After the final whistle on Saturday, David Wagner had a word with each of his players before heading to the away end.
When he raised his hands to acknowledge the 2,200-strong crowd of Huddersfield Town fans crammed behind the Bolton Wanderers goal, there was an answering bellow from his loyal subjects.
He responded with a series of fistpumps and as the cheers rose to even higher levels a German flag flew proudly beneath the Macron Stadium floodlights.
"David Wagner, he's better than Klopp" was the soundtrack to the victory and post-match celebrations.
When Chris Powell was removed of his duties in November, the club could have gone for the tried and tested approach, bringing in a British coach with experience of the Championship. Instead they chose to take a risk and appointed the first foreign manager in Huddersfield's history who had built his coaching reputation at Borussia Dortmund II.
Although the boss joked afterwards he wouldn't be revealing the exact nature of the chant to his friend over at Anfield, he clearly takes genuine pleasure in his relationship with the fanbase, who have eagerly embraced the new regime and taken the German to their hearts.
Town sold out their away allocation at Bolton, and there was widespread disappointment that the Trotters wouldn't open the upper tier to accommodate more fans desperate to travel to Lancashire.
A new feeling is sweeping through the Terriers faithful: Excitement.
Saturday afternoons are now something to be anticipated, rather than merely endured. With the New Year comes the promise of a new era at the John Smith's Stadium and fans sense the seeds of change within the club's grasp.
The reason is simple. The David Wagner effect.
Wagner has brought the buzz back to Huddersfield Town with a new approach on and off the John Smith's pitch.
And Chairman Dean Hoyle has reaped the rewards of his decision to twist rather than stick.
Although it took three attempts for David Wagner to win his first game, and Town have lost another two games since, he has been a breath of fresh air throughout a club that had begun to have a whiff of stagnation.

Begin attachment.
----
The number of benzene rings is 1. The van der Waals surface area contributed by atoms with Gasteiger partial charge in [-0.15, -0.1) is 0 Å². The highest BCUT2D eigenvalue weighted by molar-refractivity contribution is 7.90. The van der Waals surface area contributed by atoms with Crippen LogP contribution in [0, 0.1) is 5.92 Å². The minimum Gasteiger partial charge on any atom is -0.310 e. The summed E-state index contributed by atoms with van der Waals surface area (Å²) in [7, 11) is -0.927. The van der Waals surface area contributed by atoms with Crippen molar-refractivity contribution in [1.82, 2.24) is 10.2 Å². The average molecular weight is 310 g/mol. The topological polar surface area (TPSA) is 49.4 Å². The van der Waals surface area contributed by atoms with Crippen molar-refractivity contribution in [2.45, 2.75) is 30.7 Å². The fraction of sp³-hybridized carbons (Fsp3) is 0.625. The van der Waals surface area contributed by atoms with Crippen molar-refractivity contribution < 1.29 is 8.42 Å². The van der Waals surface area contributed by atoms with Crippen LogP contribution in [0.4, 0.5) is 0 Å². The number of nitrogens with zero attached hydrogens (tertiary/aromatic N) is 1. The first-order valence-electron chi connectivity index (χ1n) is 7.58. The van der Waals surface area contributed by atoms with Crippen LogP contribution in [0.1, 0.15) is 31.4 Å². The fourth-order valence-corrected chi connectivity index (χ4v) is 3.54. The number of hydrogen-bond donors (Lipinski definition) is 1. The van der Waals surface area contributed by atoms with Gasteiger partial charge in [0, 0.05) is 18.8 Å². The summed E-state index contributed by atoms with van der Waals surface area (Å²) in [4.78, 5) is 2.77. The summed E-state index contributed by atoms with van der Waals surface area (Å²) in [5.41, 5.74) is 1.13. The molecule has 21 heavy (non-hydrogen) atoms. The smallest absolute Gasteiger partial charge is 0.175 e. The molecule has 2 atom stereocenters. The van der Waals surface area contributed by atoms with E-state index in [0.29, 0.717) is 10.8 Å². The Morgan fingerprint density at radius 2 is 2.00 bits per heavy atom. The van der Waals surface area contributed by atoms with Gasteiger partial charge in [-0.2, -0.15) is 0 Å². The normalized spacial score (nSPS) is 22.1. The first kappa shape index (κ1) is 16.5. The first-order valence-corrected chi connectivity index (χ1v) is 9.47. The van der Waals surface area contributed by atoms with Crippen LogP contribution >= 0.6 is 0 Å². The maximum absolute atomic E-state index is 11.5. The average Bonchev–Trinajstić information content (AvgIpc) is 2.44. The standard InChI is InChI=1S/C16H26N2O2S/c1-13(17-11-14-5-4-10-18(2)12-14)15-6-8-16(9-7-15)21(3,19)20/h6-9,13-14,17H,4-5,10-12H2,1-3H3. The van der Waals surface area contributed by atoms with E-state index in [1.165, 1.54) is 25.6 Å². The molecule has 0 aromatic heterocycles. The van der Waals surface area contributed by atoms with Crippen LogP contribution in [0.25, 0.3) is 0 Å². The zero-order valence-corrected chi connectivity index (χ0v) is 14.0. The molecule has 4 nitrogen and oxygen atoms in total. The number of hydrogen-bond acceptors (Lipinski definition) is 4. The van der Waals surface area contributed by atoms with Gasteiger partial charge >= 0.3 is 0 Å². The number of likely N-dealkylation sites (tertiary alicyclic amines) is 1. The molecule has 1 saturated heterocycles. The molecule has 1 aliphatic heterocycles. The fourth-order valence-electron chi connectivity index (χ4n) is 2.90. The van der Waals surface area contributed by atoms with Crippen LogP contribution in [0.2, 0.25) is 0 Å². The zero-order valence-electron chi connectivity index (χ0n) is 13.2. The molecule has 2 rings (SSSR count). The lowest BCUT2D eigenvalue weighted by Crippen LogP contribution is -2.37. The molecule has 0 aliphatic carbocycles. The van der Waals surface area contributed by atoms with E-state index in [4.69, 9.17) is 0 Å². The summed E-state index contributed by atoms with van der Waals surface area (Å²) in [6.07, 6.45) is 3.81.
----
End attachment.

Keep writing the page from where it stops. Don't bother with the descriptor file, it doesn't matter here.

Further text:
Jonathan Hogg reiterated that the new boss has changed "everything" at PPG Canalside, and nowhere is that clearer than in Town's style of play. Now an attractive side that enjoy having the ball, keeping it, and building attacks from the back the Terriers now have a clear identity and purpose - even in games which don't end up going their way.
And yet, the points have also arrived. When Wagner took over, Town had three league wins to their name, and he has since doubled that - and added a fourth against Bolton.
The players have spoken about how much they enjoy playing under the German, even if it's harder work on the training pitch and on match days. The fans are certainly in agreement - the noise and fervour that provided the backdrop to the memorable win at Birmingham on December 5 was more than matched by the 1000+ fans who made the journey down to London from Yorkshire on the Saturday before Christmas.
They were treated to a 4-2 loss at the hands of Brentford, but never stopped singing.
READ MORE: Joel Lynch says Ben Chilwell has bright future as Huddersfield Town loanee returns to Leicester
The Wagner effect.
He has brought belief on the field and in the stands - against Brentford his side were 3-0 down at half time, but got one back within a minute of the restart and were it not for a harsh penalty award might have gone on to get an unlikely result. As it was they caused more than a frisson of panic in the hosts and Kyle Dempsey was on the scoresheet in stoppage time.
Against QPR heads might have dropped after going a goal down with ten minutes to go when they had dominated the play - but instead they rallied and Nahki Wells found a more than deserved equaliser.
The Wagner effect.
With January comes the transfer window, and supporters are intrigued by who the manager will bring in.
Will he bring in players who have flown under the radar from Germany and Poland to add to the diversity in Town's dressing room?
Or will we see more like the Ben Chilwell signing? Now back with Leicester, the left back has been a real find for Town in terms of application and talent, but it was Wagner who had the courage to sign and play a then inexperienced 18-year-old over a senior international.
Frankie Bunn's u21 team have now won 13 games on the spin, and all the signs are there that Wagner will make full use of that rich vein of talent as and when it is ready to be mined.
And there are few things football fans enjoy more than seeing "one of our own" make the grade.
Eight weeks into his tenure, the new boss is presiding over the start of what looks like an increasingly exciting time to be a Town fan.
The 2,200 who chose to spend the first Saturday of 2016 in his company would certainly agree.